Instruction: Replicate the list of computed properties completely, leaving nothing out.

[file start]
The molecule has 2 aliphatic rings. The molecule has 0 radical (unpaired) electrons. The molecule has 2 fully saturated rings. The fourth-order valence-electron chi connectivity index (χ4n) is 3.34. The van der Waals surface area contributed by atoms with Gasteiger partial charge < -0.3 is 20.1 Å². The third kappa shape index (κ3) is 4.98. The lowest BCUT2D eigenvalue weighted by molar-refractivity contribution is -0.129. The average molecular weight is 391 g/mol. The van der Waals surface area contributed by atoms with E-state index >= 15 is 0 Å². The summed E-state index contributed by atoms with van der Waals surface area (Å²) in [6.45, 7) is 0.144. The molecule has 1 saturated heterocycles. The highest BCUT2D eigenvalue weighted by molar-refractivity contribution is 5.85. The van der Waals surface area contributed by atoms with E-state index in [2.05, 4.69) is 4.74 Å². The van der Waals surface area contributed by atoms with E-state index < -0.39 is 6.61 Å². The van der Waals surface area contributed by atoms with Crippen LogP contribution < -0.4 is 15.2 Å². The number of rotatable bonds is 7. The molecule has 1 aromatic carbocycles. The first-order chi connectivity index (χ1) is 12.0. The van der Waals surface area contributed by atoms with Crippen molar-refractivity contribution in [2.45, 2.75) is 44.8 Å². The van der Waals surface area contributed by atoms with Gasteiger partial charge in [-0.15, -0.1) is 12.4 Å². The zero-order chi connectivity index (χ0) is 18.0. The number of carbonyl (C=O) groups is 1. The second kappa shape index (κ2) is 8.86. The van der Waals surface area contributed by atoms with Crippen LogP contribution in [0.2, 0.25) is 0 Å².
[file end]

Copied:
The molecule has 2 aliphatic rings. The molecule has 0 radical (unpaired) electrons. The molecule has 2 fully saturated rings. The fourth-order valence-electron chi connectivity index (χ4n) is 3.34. The van der Waals surface area contributed by atoms with Gasteiger partial charge < -0.3 is 20.1 Å². The third kappa shape index (κ3) is 4.98. The lowest BCUT2D eigenvalue weighted by molar-refractivity contribution is -0.129. The average molecular weight is 391 g/mol. The van der Waals surface area contributed by atoms with E-state index >= 15 is 0 Å². The summed E-state index contributed by atoms with van der Waals surface area (Å²) in [6.45, 7) is 0.144. The molecule has 1 saturated heterocycles. The highest BCUT2D eigenvalue weighted by molar-refractivity contribution is 5.85. The van der Waals surface area contributed by atoms with E-state index in [2.05, 4.69) is 4.74 Å². The van der Waals surface area contributed by atoms with E-state index < -0.39 is 6.61 Å². The van der Waals surface area contributed by atoms with Crippen LogP contribution < -0.4 is 15.2 Å². The number of rotatable bonds is 7. The molecule has 1 aromatic carbocycles. The first-order chi connectivity index (χ1) is 12.0. The van der Waals surface area contributed by atoms with Crippen molar-refractivity contribution in [2.45, 2.75) is 44.8 Å². The van der Waals surface area contributed by atoms with Gasteiger partial charge in [-0.15, -0.1) is 12.4 Å². The zero-order chi connectivity index (χ0) is 18.0. The number of carbonyl (C=O) groups is 1. The second kappa shape index (κ2) is 8.86. The van der Waals surface area contributed by atoms with Crippen LogP contribution in [0.2, 0.25) is 0 Å².